There are two versions of this, the second, Godseye 2, being in black and white. This is one of those fairly rare images that work both with and without color.
But as is usually the case, it wasn’t just a matter of color desaturation. The contrast had to be increased to look right in the black and white version, too.
I wrote about the difficulty of the tilt-shift effect in my post about Godseye 2, so I won’t repeat that here. Suffice to say it was rather involved.
Continue reading “Skull Floating Over Ho Chi Minh City”
Title: Godseye 2. The 2 is due to this being the second iteration (to state the obvious). The first is in color.
I seem to like breaking off a lot to chew… The tilt-shift effect—ie, the blurring—is entirely fabricated. For those who’ve never heard of it, real tilt-shift is created by a special camera lens. The problem is in determining which parts of the image would be blurred with a tilt-shift lens.
Continue reading “Skull Floating Over Ho Chi Minh City – Black and White”
Title: Classical Levity. ‘Classical’ because the image brings to mind ancient Rome and old paintings. Not even exactly sure why, perhaps the colors.
All my artwork involves a lot of experimentation, but this one even more so than usual. I slowly built up the textures, which, as well as adding a canvas-like look, had a strong influence on the direction of the color.
Continue reading “Skull on Textured Cream and Purple”
Title: Then We’ll Come Down. What came to mind when thinking of a title for this were lyrics from Dumb by Nirvana.
There’s no especially strong link, the only thing in common is the cloud, yet it seems fitting. The part of the song I’m talking about goes like this:
We’ll float around
And hang out on clouds
Then we’ll come down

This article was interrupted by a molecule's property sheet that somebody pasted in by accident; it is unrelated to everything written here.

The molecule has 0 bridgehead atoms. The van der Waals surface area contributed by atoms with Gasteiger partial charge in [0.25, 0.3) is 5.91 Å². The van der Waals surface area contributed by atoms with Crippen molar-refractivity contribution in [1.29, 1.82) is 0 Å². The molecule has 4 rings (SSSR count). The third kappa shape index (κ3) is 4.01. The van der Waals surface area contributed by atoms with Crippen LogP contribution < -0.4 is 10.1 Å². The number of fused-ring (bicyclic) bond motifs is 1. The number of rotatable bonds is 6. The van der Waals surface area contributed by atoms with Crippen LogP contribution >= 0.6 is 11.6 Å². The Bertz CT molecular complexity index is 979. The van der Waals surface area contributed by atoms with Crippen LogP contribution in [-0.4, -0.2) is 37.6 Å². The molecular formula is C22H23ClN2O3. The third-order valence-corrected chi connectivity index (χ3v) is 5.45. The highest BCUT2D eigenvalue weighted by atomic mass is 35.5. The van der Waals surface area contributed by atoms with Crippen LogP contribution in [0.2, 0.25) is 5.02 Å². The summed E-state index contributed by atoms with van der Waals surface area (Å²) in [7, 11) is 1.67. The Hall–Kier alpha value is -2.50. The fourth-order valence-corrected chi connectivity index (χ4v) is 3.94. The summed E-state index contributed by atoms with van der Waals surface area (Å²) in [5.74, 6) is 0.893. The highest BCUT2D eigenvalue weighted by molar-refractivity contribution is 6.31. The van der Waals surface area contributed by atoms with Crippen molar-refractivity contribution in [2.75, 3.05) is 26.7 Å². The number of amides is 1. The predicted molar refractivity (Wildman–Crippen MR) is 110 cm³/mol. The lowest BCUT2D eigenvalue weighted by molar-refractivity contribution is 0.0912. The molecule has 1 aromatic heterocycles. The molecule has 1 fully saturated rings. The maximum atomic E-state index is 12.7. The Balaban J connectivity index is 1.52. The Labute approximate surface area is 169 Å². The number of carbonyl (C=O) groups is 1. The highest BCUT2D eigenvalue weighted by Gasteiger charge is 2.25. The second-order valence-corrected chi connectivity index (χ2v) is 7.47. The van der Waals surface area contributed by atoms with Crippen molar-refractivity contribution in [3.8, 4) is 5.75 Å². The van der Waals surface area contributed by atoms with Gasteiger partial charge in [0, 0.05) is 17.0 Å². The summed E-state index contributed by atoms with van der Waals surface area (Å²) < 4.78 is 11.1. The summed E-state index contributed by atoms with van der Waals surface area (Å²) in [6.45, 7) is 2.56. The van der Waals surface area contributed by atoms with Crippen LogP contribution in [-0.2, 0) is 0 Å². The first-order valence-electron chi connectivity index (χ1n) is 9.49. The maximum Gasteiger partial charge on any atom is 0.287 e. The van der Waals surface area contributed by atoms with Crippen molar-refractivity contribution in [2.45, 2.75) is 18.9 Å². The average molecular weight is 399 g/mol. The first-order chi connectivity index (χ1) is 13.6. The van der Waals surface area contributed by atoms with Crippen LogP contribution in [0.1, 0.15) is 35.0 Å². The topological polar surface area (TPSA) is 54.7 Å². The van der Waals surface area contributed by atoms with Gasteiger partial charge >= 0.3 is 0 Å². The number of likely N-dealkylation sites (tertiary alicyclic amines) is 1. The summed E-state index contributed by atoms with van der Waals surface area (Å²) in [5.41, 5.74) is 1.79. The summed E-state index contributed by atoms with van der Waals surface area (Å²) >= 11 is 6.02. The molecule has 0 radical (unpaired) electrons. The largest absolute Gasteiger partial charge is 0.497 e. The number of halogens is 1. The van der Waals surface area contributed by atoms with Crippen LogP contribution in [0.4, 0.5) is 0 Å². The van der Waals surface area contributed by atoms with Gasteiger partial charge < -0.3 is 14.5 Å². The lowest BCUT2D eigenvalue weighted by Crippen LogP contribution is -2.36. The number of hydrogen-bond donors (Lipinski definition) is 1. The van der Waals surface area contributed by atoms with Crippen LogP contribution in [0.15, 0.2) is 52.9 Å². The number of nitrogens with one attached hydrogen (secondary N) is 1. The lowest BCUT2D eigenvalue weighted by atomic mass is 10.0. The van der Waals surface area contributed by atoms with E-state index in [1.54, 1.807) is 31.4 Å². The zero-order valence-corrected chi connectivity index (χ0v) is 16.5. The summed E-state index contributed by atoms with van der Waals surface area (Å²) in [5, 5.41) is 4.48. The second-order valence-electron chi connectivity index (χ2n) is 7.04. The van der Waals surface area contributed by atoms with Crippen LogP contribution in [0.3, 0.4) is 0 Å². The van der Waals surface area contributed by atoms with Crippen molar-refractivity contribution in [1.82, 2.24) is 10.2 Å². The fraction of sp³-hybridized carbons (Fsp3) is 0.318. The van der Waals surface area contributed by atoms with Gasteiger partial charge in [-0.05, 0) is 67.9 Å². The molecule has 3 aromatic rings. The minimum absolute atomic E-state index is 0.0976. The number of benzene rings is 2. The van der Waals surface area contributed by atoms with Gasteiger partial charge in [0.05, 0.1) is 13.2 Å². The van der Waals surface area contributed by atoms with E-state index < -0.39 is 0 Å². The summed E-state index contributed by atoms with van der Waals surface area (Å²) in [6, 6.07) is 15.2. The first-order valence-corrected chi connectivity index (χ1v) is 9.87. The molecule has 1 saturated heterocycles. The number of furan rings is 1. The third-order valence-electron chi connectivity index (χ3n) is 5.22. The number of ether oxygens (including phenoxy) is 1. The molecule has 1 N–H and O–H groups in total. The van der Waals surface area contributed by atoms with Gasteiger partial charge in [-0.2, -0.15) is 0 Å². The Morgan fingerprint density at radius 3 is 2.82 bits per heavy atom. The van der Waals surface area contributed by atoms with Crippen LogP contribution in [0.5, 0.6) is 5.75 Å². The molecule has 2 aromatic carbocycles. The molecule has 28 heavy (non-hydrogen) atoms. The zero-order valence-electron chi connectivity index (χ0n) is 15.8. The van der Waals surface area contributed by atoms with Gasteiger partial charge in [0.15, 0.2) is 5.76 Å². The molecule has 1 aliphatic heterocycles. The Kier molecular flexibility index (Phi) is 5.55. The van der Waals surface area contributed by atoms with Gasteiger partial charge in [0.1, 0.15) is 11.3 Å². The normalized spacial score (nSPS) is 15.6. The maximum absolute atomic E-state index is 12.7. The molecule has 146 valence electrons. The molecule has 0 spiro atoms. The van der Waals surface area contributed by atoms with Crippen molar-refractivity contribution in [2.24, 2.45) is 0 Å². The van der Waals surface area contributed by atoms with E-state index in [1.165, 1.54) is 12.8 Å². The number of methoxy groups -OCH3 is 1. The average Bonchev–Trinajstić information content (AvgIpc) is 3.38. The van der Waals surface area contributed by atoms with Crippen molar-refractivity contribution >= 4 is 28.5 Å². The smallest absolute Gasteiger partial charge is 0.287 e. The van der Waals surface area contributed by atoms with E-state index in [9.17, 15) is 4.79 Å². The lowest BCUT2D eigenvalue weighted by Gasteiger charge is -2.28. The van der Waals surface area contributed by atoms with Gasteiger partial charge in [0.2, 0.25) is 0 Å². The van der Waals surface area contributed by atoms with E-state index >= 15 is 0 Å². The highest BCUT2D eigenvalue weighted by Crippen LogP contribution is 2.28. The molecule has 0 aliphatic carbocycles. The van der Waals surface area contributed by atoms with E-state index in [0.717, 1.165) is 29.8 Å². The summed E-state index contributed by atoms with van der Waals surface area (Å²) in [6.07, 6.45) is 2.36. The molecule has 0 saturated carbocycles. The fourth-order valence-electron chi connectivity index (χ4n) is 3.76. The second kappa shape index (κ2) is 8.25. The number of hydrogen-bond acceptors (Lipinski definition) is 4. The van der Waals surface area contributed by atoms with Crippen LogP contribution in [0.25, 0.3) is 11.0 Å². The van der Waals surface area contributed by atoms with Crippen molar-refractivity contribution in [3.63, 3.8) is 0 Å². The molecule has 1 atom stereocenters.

And have a hangover
Then We’ll Come Down is a bit oblique, but I like that in a title.
Continue reading “Pink Skull on Cloud”
Title: Oblique. Purely based on the angle of the skull. And it’s a nice word with alternative suggestive meanings, perfect for a title.
This is a massive revision. I previously did a version in which the colors and composition began to sit badly with me. To the extent I had to either delete it entirely, or redo it.
Continue reading “Skull Floating Above Walkway”
Title: Ten Pillars. Another title in the continuing theme of literal with a poetic ring. As well as the visual, language aesthetics are important to me, too.
Quite a lot of finicky trimming and processing in this image. The ‘before’ picture had a pleasingly shaped building, but the background was busy and awful. So I got to work editing. The following image shows the base photo and the finished product side by side.
If memory serves, the hills are from a photo taken in Sri Lanka.
Continue reading “Giant Skull in Pillared Shelter”
Title: Below. Concise, but poetically suggestive and open to interpretation.
It’s a simple composition, but I think quite effective because of that. Maybe surprisingly, it’s a composition of at least three images, if memory serves.
The landscape was taken in Sri Lanka, and the sky is from a New Zealand photo. I actually thought a more dramatic landscape would be the way to go, but this simpler one proved better.
Continue reading “Giant Skull Hovering Over Sri Lankan Landscape”
Title: The Welcoming Committee.
Another image that pre my skull work was okay, but not interesting enough to stand on its own. However, upon the injection of a giant skull, the image was immediately compelling to me.
Juggling the skull’s perspective, position, rotation, light, and shadow presented the usual challenge inherent to this type of composite photography.
Continue reading “Giant Skull on Stairs in London”
Title: Homo Spidercus. Another light-hearted faux-Latin title.
The base skull photograph was taken in the Catacombs of Paris. Just part of the remains of over six million people there.
There were several iterations of this picture before it progressed to what you see. There was something not quite right about the old ones, though.
Continue reading “Skull With Bones as Teeth – Black and White”
Title: Interloping, Florence. I did three images with this title format, a black and white version of this, plus Interloping, Vietnam. Nothing too deep and meaningful about the title, I just like the narrative overtone the word interloping adds.
Getting the reflection to look right in this was really challenging. This type of photo compositing (basically merging multiple photos into a single realistic-looking scene) is like a puzzle. You start with an idea, and pretty much experiment until it looks right. Each photo presents its own problems—you have to match light and shadow, color, and even focus.
Continue reading “Skull Hovering Over River in Florence”